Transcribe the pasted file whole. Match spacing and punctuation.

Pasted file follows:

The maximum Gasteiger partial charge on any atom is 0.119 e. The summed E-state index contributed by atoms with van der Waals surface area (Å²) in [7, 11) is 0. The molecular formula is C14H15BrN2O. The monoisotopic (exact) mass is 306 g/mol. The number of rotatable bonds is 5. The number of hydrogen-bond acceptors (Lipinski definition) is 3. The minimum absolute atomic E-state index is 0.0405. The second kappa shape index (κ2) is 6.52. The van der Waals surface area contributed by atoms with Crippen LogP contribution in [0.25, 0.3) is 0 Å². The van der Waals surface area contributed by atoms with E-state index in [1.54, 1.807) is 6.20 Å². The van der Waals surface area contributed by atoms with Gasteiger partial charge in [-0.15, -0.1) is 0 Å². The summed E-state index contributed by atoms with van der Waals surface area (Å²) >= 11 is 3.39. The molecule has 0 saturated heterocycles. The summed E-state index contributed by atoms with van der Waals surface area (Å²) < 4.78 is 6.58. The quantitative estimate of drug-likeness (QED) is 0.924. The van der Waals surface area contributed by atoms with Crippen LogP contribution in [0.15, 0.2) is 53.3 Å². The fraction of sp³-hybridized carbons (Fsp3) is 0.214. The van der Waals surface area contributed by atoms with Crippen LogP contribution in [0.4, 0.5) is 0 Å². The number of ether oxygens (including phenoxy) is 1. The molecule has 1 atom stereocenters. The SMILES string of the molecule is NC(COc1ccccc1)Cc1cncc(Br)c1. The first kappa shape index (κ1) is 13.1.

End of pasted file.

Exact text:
The maximum Gasteiger partial charge on any atom is 0.119 e. The summed E-state index contributed by atoms with van der Waals surface area (Å²) in [7, 11) is 0. The molecular formula is C14H15BrN2O. The monoisotopic (exact) mass is 306 g/mol. The number of rotatable bonds is 5. The number of hydrogen-bond acceptors (Lipinski definition) is 3. The minimum absolute atomic E-state index is 0.0405. The second kappa shape index (κ2) is 6.52. The van der Waals surface area contributed by atoms with Crippen LogP contribution in [0.25, 0.3) is 0 Å². The van der Waals surface area contributed by atoms with E-state index in [1.54, 1.807) is 6.20 Å². The van der Waals surface area contributed by atoms with Gasteiger partial charge in [-0.15, -0.1) is 0 Å². The summed E-state index contributed by atoms with van der Waals surface area (Å²) >= 11 is 3.39. The molecule has 0 saturated heterocycles. The summed E-state index contributed by atoms with van der Waals surface area (Å²) < 4.78 is 6.58. The quantitative estimate of drug-likeness (QED) is 0.924. The van der Waals surface area contributed by atoms with Crippen LogP contribution in [0.15, 0.2) is 53.3 Å². The fraction of sp³-hybridized carbons (Fsp3) is 0.214. The van der Waals surface area contributed by atoms with Crippen LogP contribution in [0.4, 0.5) is 0 Å². The number of ether oxygens (including phenoxy) is 1. The molecule has 1 atom stereocenters. The SMILES string of the molecule is NC(COc1ccccc1)Cc1cncc(Br)c1. The first kappa shape index (κ1) is 13.1.